This year has been a trying one for much of the country. Currently, the tornadoes and extreme flooding caused by low pressure systems and cold fronts ramming into warm fronts are making some real weather whiplash.
Strange as it seems, global warming has been on hiatus creating debate in the scientific community. Climate models did not predict the harsh winter or the drought that hit California this past winter. The causes have been suggested as ” from stratospheric humidity changes, to the heat escaping into the bottom of the ocean.” Plus, science can not predict when this odd change in weather might come to an end. Considerable knowledge and foresight doesn’t always warn us of things to come.
Because greenhouse gases are continually increasing, science has been scratching its head in order to explain the current weather trend. They suspect that global warming has just “hit the pause button” and will resume at this past rate or greater. Greenhouse gases are either being stored in the ocean, are scattering away more of sun’s energy, or throwing the trapped energy back into space, leading to cooling, but one way or another will likely resume with internal variability causing fluctuation in weather.
Internal variability is described as “variability of the climate system (which) is essentially the rich spectrum of timescales in weather and climate that are not directly forced by the daytime and seasonal energy received from the sun.” The “spectrum of timescales” are generated by internal feedbacks in the systems of the earth between the atmosphere, land, ocean and ice, all working to effect what we see as weather and seasonal changes. The frigid winter and drought in California are examples that internal fluctuation is at work according to climatologists.
To read more on this by Raghu Murtugudde who is the executive director of the Chesapeake Bay Forecasting System at the University of Maryland Earth System Science Interdisciplinary Center and a professor in the Department of Atmospheric and Oceanic Science, see his article in LiveScience.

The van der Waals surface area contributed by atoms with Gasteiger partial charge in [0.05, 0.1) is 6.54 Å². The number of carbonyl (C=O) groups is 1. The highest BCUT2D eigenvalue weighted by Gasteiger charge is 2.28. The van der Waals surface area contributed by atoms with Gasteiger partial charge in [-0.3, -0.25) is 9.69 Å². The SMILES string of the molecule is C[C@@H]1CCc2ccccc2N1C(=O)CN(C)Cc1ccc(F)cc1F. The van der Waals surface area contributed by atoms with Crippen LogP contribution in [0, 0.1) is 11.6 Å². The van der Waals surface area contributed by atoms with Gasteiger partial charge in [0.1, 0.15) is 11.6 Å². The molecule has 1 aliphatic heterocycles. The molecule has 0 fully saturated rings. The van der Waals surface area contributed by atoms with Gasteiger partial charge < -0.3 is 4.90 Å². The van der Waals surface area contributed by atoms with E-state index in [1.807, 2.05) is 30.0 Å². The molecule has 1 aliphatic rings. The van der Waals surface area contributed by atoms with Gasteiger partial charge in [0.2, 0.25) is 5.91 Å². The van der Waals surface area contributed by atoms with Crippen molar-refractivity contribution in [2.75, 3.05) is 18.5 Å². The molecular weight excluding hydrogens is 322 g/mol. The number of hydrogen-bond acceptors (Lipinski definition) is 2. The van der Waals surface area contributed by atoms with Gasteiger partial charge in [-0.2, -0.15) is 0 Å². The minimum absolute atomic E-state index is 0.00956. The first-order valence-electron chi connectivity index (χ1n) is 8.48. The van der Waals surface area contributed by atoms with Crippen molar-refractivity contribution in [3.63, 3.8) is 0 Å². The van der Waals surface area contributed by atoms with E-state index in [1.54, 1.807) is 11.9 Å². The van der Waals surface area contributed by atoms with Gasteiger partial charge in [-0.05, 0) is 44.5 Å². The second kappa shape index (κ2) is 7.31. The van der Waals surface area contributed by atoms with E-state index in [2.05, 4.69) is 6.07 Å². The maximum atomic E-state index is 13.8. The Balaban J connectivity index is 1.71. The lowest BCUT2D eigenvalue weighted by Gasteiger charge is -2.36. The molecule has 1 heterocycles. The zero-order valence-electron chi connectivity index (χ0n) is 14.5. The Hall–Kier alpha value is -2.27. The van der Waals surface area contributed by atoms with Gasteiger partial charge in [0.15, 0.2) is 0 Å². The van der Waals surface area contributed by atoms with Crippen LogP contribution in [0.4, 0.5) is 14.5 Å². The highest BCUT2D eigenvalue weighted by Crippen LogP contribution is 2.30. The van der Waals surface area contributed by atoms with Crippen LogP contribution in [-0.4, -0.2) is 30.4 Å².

What is certain is that nothing is certain. I find many of the studies and theories are influenced by outcomes the money behind them drives. Some are based on rhetoric and hyperbole, not science. It seems that who makes the most noise and gains the most publicity, helps drive politics and law enactment. Science or no science, climate change is happening and people exposed to the natural world can “feel” it happening.
Humidity increases in the atmosphere are believed to be responsible for extreme rainfall and heat wave events. So what will summer bring? They are still not sure.
All things are intertwined in this ecosystem and on earth where each respond to the changes brought, some much faster and more direct than others. Despite scientific evidence of human-made climate change, policy decisions leading to substantial emissions reduction have not been happening quickly enough. In fact recent Gallup polls indicate that Americans were more concerned about the environment in 2007 than they are now. (source) Sad huh?
Many people see global warming not as a problem for today, but one of the future. This is because most don’t have a direct experience or have tangible proof they can understand firsthand.
Whether we choose to understand, I believe the creatures of this planet do see where things are headed. Having to depend more directly for food and shelter, they understand the difficulties that lie ahead.
They can see their populations in decline, their habits destroyed and a livable world shrinking around them. We don’t see it because we make the world conform to our needs, not us to what the world offers us.
Albert Schweitzer said, “Man has lost the capacity to foresee and to forestall. He will end by destroying the Earth.” If alive today, he might have made the statement in reference to global warming and climate change, rather than nuclear proliferation. He felt that all of nature was sacred and worthy of reverence. Too bad most of us don’t.
The plant images in this post were from late March and early April 2012. The birds from April 30th, 2014. Still not a lot to show because of the winter that never seemed to end.